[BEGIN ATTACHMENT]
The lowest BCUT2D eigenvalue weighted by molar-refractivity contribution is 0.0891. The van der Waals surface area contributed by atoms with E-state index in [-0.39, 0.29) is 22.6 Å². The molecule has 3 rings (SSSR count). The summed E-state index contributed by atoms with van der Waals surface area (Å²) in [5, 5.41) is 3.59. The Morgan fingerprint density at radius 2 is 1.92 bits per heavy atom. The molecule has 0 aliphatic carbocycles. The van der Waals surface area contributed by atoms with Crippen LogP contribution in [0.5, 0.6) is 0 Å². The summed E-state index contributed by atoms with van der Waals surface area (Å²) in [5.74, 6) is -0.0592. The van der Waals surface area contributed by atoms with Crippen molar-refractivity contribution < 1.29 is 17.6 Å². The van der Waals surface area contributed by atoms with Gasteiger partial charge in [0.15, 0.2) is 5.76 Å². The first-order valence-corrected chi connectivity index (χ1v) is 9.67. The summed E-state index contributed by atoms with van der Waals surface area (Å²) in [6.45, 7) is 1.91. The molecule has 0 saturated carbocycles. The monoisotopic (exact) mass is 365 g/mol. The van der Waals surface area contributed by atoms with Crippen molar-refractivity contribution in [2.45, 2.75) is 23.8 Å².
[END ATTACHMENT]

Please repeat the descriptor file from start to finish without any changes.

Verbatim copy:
The lowest BCUT2D eigenvalue weighted by molar-refractivity contribution is 0.0891. The van der Waals surface area contributed by atoms with E-state index in [-0.39, 0.29) is 22.6 Å². The molecule has 3 rings (SSSR count). The summed E-state index contributed by atoms with van der Waals surface area (Å²) in [5, 5.41) is 3.59. The Morgan fingerprint density at radius 2 is 1.92 bits per heavy atom. The molecule has 0 aliphatic carbocycles. The van der Waals surface area contributed by atoms with Crippen LogP contribution in [0.5, 0.6) is 0 Å². The summed E-state index contributed by atoms with van der Waals surface area (Å²) in [5.74, 6) is -0.0592. The van der Waals surface area contributed by atoms with Crippen molar-refractivity contribution < 1.29 is 17.6 Å². The van der Waals surface area contributed by atoms with Gasteiger partial charge in [0.15, 0.2) is 5.76 Å². The first-order valence-corrected chi connectivity index (χ1v) is 9.67. The summed E-state index contributed by atoms with van der Waals surface area (Å²) in [6.45, 7) is 1.91. The molecule has 0 saturated carbocycles. The monoisotopic (exact) mass is 365 g/mol. The van der Waals surface area contributed by atoms with Crippen molar-refractivity contribution in [2.45, 2.75) is 23.8 Å².